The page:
EGF (epidermal growth factor) is the founding member of the EGF family of proteins, which also include Amphiregulin (AREG), Betacellulin (BTC), Epiregulin (EPR), HB-EGF, Neuregulins, and others. Members of epidermal growth factor family have highly similar structural and functional characteristics. They have at least one common structural motif, the EGF domain, which consists of six conserved cysteine residues forming three disulfide bonds. The main structure of EGF domain is a two-stranded beta-sheet followed by a loop to a C-terminal short two-stranded sheet. In addition to their EGF domain, the epidermal growth factor family members are characterized by two features: Production of mitogenic responses in EGF-sensitive cells, and high affinity binding to the EGF receptor.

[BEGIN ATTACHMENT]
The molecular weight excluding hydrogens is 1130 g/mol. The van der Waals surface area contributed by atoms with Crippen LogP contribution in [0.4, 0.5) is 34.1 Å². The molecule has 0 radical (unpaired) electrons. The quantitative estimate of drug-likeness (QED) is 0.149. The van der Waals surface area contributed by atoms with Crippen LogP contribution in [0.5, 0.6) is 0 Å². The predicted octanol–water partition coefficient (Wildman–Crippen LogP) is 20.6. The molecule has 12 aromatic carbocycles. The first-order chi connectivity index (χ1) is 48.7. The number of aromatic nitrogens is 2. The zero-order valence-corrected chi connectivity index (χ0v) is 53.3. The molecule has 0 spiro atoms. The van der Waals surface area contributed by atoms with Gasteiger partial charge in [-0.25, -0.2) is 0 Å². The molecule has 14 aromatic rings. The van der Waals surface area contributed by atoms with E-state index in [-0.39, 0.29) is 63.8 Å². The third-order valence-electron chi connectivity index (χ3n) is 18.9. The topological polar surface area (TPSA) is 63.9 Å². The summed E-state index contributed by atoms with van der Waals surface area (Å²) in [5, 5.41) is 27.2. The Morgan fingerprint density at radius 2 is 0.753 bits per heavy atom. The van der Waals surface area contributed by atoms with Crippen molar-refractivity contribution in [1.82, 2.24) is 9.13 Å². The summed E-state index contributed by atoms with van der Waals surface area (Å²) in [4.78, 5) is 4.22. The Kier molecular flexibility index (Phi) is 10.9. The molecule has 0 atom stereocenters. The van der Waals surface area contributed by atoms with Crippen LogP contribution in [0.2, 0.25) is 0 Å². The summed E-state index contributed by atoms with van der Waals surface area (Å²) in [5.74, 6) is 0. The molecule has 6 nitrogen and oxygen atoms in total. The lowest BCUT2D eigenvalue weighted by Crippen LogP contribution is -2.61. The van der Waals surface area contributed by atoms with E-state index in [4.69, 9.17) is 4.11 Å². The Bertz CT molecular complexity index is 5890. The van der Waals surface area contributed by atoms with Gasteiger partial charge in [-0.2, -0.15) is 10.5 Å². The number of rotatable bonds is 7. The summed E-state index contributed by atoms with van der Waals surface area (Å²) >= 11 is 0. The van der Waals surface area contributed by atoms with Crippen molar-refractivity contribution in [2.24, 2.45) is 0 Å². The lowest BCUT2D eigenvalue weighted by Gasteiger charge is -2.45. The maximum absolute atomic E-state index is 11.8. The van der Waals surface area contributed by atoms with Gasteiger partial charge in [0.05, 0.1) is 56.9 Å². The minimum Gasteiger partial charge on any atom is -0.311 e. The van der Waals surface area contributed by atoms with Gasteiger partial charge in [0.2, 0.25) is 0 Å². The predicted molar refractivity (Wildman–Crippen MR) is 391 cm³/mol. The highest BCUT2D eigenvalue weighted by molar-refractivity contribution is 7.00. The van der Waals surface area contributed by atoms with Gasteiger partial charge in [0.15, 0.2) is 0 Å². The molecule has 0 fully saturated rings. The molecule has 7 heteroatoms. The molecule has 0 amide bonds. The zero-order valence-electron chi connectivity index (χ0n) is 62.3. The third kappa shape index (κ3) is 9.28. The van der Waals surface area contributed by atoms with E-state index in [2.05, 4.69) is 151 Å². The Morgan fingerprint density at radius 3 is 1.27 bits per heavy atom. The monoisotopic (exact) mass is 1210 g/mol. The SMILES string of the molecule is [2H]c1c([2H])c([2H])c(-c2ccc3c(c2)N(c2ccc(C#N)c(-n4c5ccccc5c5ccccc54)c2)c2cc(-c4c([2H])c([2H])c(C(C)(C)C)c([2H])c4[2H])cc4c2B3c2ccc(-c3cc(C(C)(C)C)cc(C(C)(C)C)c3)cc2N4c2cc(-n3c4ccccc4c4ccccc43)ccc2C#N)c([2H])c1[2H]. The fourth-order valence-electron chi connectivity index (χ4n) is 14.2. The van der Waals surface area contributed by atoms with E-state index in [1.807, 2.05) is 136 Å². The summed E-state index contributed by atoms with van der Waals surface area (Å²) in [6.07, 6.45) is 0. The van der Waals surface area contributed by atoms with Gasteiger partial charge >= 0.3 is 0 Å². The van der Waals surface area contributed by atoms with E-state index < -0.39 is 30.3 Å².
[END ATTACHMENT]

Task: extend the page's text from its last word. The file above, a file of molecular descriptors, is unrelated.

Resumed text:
The activity of epidermal growth factor family members is mediated by the epidermal growth factor receptor tyrosine kinases (EGFR/ErbB). Members of the EGFR/ErbB family are made up of an extracellular region or ectodomain that contains approximately 620 amino acids, a single transmembrane spanning region and a cytoplasmic tyrosine kinase domain. The extracellular domain of the EGF receptor is characterized by its capacity to bind EGF and EGF-like ligands with high affinity. Chemically this portion of the receptor contains 10-11 N-linked oligosaccharide chains, high content of half-cystine residues (10%) that could give rise to as many as 25 disulfides. The region between the two half-cystine-rich clusters is involved in ligand binding. The hallmark of the cytoplasmic portion of epidermal growth factor receptor is the sequence defining the tyrosine kinase domain. Near the carboxyl terminus of the receptor are four sites of EGF-dependent autophosphorylation.Epidermal growth factor plays an important role in the regulation of cell growth, proliferation, and differentiation.